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INTRODUCTION AND OVERVIEW 58 implied in the poverty threshold may (or may not) be poor, depending on their net income compared with the poverty threshold. Just as we have urged the development of indicators of other kinds of deprivation (e.g., physical, social) in addition to the economic poverty measure, it would be useful to have indicators that directly measure inadequate food consumption (including hunger) and inadequate housing (including homelessness). It would also be useful to have tabulations of how people below the poverty threshold spend their income. For this to be possible, improvements must be made in both the expenditure and the income data in the CEX (see below). Adjusting the ThresholdsâEquivalence Scale A poverty threshold that is appropriate for one type of family is not necessarily appropriate for another. One difference is that the level of consumption needed for a child is not the same as that for an adult. Also, a larger family enjoys some economies of scale: it can make bulk purchases and use hand-me-down clothing, and although it may need more bedrooms, it does not need more kitchens or living rooms than a smaller family. Adjustments to the reference family poverty threshold to reflect differences in family size and composition are made by applying an "equivalence scale." Unfortunately, there is no research-based consensus about how large the scale economies are for larger families, nor about how much children consume, on average, relative to adults. Hence, there are no clear guidelines for adjusting the poverty threshold for families of different sizes and structures. For family size, if one starts with some benchmark family of a specific size and with some specific expenditure level, there is no completely objective way to determine what level of expenditure by a family of some other size is in fact equivalent in terms of well-being or satisfaction. Thus, there is no way to specify the "scale economy factor" by which the poverty threshold for a reference family should be adjusted for different size families. Yet the magnitude of this factor can have a very large influence on the composition and magnitude of the poverty population.16 At one extreme, no adjustment for family size (i.e., a scale economy factor of 0.0) would give the same poverty threshold for an unrelated individual and for a family of five or more. The implication is that all additional family members beyond the first are completely costless, and the result would surely be to underestimate the extent of poverty for larger families relative to smaller families. At the other extreme, a "full" adjustment (i.e., a scale economy 16 The reader needs to keep in mind that a lower value of the scale economy factor (i.e., closer to zero) means greater scale economies, and a higher value of the factor (i.e., closer to 1.0) means lesser scale economies.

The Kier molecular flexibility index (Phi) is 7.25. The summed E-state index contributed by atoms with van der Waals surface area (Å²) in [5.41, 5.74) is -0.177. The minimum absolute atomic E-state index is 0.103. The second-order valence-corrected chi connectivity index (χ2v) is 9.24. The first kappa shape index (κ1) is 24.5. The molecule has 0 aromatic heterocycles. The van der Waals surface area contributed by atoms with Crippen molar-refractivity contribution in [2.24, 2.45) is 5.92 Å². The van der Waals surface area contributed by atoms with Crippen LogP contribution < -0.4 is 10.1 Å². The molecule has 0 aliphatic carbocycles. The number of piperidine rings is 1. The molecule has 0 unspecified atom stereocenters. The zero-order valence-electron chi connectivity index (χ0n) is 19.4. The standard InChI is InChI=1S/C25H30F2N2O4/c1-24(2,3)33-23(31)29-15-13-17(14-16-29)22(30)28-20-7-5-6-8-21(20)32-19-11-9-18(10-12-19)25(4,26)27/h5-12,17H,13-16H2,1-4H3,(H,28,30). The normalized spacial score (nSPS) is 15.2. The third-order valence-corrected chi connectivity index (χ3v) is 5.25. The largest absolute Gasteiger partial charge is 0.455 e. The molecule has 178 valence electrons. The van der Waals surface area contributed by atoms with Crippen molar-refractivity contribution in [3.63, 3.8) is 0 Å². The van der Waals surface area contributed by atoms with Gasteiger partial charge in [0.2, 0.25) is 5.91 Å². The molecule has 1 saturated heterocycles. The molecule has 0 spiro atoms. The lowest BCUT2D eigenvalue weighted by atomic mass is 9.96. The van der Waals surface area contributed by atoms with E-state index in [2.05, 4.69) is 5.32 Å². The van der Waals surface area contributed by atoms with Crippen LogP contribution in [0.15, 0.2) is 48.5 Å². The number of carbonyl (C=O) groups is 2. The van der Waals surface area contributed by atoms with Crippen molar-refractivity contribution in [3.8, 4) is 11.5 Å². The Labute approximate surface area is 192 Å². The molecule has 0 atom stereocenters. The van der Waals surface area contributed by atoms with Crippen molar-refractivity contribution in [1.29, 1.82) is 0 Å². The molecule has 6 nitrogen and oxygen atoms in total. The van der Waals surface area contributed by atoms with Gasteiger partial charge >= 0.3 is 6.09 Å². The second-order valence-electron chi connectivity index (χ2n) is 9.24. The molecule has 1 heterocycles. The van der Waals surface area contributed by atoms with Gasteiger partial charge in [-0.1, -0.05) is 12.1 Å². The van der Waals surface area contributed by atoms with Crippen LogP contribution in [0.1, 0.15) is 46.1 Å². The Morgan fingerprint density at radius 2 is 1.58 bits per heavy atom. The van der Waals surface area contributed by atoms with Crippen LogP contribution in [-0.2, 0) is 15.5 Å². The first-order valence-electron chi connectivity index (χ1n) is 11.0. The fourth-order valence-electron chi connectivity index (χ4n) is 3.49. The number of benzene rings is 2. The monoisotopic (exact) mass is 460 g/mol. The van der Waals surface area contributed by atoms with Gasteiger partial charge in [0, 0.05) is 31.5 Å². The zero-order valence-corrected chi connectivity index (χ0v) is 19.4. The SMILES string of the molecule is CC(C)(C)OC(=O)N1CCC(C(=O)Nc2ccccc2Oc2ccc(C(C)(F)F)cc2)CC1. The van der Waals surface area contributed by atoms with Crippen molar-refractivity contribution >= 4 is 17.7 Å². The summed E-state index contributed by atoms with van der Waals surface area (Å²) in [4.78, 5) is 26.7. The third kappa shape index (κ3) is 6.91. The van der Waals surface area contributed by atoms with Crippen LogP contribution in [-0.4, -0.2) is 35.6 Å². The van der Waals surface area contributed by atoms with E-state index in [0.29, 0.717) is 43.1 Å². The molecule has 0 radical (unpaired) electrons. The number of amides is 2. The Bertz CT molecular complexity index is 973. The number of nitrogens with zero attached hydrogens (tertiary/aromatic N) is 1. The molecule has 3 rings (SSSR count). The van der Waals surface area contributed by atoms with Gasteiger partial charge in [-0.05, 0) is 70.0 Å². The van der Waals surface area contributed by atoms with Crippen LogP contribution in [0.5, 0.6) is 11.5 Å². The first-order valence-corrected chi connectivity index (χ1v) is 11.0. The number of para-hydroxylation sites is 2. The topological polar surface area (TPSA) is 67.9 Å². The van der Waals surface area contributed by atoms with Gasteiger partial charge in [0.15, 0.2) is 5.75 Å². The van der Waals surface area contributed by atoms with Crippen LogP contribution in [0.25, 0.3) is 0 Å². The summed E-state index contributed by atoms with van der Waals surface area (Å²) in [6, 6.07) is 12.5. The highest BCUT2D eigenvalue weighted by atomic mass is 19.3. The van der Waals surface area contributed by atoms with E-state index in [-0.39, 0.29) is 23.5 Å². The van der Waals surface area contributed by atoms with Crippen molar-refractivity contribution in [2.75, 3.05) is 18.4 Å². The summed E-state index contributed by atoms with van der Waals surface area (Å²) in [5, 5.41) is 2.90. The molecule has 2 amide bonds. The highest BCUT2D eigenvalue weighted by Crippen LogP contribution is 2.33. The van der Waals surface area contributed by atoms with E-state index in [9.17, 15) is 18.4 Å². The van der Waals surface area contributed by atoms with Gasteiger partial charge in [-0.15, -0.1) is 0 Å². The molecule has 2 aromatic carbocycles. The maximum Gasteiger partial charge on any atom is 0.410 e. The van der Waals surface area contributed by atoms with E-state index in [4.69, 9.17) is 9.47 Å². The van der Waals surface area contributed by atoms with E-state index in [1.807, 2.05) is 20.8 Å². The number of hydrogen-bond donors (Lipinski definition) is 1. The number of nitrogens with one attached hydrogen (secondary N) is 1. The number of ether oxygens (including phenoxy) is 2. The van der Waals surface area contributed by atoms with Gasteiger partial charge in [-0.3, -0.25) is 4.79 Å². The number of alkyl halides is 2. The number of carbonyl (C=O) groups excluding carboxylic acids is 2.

INTRODUCTION AND OVERVIEW 59 factor of 1.0) would result in a poverty threshold for a family of five that is five times as much as the threshold for a single individual. The implication is that there are no economies of scale whatsoeverâthat each added member costs the family as much as the first memberâand the result would be to overestimate the extent of poverty for larger families relative to smaller families. Neither extreme is defensible, and the debate in the research literature can be understood as a debate about the correct level for this factor, somewhere between the two extremes. There is growing consensus, however, that the equivalence scale implicit in the official poverty thresholds is not internally consistent and exhibits an irregular pattern. The inconsistency comes from the fact that the scale is based on the dietary needs of family members even though the economies of scale appear to be different for food and for other goods, like housing or transportation. In addition, the current measure reflects ad hoc adjustments for single people living alone or without other relatives and for two-person families. Finally, the current measure has lower thresholds for single people and couples who are aged 65 or older than for younger single people and couples. We conclude that the equivalence scale that is embedded in the official poverty thresholds should not be retained. We recommend that the scale for the poverty thresholds account for differences between the needs of adults and children under 18 but not further distinguish family members (adults or children) by age or other characteristics. We also recommend that the scale incorporate a scale economy factor to reflect economies for larger families. The equivalence scale should take the following general form: The quantity A is the number of adults in a family; the quantity K is the number of children, each of whom is treated as a proportion P of an adult. Thus, (A + PK) reflects the size of the family in adult equivalents, and F is the scale economy factor that converts these adult equivalents into comparable units in terms of their efficient use of the family's resources. We recommend values for both P and F near 0.70; to be specific, we recommend setting P at 0.70 (i.e., each child is treated as 70% of an adult) and F in the range of 0.65 to 0.75. The result of implementing the formula for the reference family of two adults and two children, with P equal to 0.70 and F equal to 0.75, is an equivalence scale value of 2.5 (3.4 adult equivalents raised to a power of 0.75). To calculate the poverty threshold for any other combination of adults and children, the ratio of the scale value from the formula for that family type to the scale value of 2.5 is applied to the reference family threshold. For example, the scale value for a one-adult/one-child family, with P equal to 0.70 and F equal to 0.75, is 1.49 (the result of raising 1.7 adult equivalents to a power of 0.75). Hence, the poverty threshold for a one-adult/one-child